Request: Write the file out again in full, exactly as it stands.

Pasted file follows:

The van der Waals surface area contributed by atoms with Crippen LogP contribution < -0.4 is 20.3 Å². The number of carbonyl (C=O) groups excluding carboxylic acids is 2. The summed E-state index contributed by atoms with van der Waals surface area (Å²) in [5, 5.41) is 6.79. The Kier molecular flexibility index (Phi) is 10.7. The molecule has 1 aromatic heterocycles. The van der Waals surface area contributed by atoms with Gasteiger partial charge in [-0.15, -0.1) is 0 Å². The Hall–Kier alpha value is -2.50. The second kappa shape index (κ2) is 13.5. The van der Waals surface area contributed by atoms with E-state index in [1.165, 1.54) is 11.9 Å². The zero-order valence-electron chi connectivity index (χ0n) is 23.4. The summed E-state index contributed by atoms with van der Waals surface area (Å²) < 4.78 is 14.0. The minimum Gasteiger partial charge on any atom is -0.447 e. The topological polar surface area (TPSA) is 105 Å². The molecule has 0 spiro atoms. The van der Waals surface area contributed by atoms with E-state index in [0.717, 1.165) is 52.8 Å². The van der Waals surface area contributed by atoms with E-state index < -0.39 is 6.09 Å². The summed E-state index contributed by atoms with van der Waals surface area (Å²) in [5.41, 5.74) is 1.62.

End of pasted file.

The van der Waals surface area contributed by atoms with Crippen LogP contribution < -0.4 is 20.3 Å². The number of carbonyl (C=O) groups excluding carboxylic acids is 2. The summed E-state index contributed by atoms with van der Waals surface area (Å²) in [5, 5.41) is 6.79. The Kier molecular flexibility index (Phi) is 10.7. The molecule has 1 aromatic heterocycles. The van der Waals surface area contributed by atoms with Gasteiger partial charge in [-0.15, -0.1) is 0 Å². The Hall–Kier alpha value is -2.50. The second kappa shape index (κ2) is 13.5. The van der Waals surface area contributed by atoms with E-state index in [1.165, 1.54) is 11.9 Å². The zero-order valence-electron chi connectivity index (χ0n) is 23.4. The summed E-state index contributed by atoms with van der Waals surface area (Å²) < 4.78 is 14.0. The minimum Gasteiger partial charge on any atom is -0.447 e. The topological polar surface area (TPSA) is 105 Å². The molecule has 0 spiro atoms. The van der Waals surface area contributed by atoms with E-state index in [0.717, 1.165) is 52.8 Å². The van der Waals surface area contributed by atoms with E-state index < -0.39 is 6.09 Å². The summed E-state index contributed by atoms with van der Waals surface area (Å²) in [5.41, 5.74) is 1.62.